An Interview with Dr. Gail Barouh: Long Island’s History with HIV/AID LIAACGailBarouh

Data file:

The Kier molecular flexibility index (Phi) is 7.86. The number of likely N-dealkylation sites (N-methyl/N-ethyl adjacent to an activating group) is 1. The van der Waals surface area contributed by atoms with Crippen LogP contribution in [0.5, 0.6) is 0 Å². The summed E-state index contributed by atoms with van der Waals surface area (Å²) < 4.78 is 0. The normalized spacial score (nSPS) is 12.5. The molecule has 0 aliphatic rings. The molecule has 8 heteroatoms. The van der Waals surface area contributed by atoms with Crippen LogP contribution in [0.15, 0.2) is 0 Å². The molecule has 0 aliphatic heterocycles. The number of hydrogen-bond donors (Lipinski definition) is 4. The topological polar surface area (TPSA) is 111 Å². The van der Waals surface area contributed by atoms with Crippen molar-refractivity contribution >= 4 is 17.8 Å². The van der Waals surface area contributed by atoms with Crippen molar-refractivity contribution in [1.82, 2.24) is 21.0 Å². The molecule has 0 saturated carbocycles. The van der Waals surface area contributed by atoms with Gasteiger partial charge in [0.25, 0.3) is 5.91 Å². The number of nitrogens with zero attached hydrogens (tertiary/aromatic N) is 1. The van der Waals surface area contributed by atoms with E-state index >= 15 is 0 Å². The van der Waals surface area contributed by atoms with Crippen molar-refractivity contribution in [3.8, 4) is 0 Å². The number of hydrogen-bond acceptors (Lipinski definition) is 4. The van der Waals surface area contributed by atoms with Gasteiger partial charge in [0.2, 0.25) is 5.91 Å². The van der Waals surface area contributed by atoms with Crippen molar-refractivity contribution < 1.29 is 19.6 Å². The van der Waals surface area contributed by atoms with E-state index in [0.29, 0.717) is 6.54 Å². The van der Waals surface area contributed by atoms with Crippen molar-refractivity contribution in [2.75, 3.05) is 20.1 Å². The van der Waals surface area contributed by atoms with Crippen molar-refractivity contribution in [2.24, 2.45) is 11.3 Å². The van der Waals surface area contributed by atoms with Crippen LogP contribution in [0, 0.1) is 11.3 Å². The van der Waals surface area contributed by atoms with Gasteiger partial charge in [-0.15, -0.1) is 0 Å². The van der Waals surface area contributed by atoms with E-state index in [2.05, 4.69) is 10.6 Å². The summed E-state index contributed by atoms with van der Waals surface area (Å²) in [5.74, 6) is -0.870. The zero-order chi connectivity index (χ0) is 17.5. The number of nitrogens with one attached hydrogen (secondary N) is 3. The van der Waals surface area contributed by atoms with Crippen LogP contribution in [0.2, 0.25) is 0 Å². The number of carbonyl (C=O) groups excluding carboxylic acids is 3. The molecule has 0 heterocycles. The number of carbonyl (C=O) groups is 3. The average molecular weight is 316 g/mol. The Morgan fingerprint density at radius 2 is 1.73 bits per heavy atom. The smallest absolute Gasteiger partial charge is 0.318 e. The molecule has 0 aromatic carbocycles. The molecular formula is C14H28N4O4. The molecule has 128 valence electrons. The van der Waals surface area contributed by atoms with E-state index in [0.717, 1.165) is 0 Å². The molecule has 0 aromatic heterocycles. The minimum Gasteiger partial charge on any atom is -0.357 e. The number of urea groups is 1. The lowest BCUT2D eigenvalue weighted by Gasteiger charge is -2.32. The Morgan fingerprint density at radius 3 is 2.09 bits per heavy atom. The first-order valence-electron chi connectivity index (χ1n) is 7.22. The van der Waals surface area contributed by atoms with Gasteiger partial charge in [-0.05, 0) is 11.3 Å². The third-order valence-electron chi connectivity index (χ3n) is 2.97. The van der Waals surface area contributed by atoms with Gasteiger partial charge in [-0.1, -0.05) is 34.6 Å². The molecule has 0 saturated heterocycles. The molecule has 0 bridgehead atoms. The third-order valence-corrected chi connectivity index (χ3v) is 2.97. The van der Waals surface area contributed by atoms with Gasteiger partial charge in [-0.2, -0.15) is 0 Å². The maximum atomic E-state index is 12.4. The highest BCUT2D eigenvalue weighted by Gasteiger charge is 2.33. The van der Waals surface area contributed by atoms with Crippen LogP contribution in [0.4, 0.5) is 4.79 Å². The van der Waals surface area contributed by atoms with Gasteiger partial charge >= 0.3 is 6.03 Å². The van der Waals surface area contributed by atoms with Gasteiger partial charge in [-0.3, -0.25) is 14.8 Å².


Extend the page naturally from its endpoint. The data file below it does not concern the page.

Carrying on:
An Interview with Dr. Gail Barouh: Long Island’s History with HIV/AIDS and the Accomplishments of LIAAC This July, LIAAC congratulates President and Chief Executive Officer, Dr. Gail Barouh, for her incredible career with LIAAC and noble service to the Long Island community. As she begins her retirement we offer sincere gratitude to Dr. Barouh for her dedication and knowledge, leading the agency in successfully navigating the grips of the HIV/AIDS epidemic and expansion into a service provider for many other infectious and chronic diseases. Dr. Barouh recently sat down to look back on her 31-year journey with LIAAC, and provide her insight on the HIV/AIDS epidemic. In 1986, America was in the midst of the nation’s most infamous epidemic. New York had the highest rate of HIV/AIDS in the nation, and though largely considered “a New York City problem,” the epidemic was rapidly taking its toll on Long Island. It was at this time the Long Island Association for AIDS Care (LIAAC), the nation’s first suburban-based AIDS service organization was founded. Dr. Gail Barouh, President and Chief Executive Officer of LIAAC since its inception, recalls people showing up at hospitals for care and being “put in cabs to go elsewhere,” and refers to this as a time of great prejudice, and more than prejudice, a time of tremendous fear. Looking back, she recalls that a large part of the fight against HIV/ AIDS came down to being a long education process, both for families and medical providers. Dr. Barouh took her background in health education, and the diagnosis of a personal friend, as motivation to facilitate the first Long Island support and bereavement groups for those diagnosed with HIV/AIDS, as well as family members, loved ones, and friends of those infected. During a time of great adversity towards a disease that was not fully understood, and targeted populations of people believed to be responsible for it, Dr. Barouh envisioned an agency that would not only combat stigma, but assist individuals in navigating obstacles for necessary services. Dr. Barouh states that in developing LIAAC, the needs of HIV/AIDS patients were “too great” for LIAAC to be a walk-in facility. With this foresight, LIAAC developed a hotline to rapidly screen questions and created a mobile unit that would assist people within their own communities. In doing this, LIAAC was able to ensure optimal support, medical attention, and quality of life throughout Long Island. Both of these programs still exist and have proven to be invaluable in connecting people with support and help. LIAAC remains Long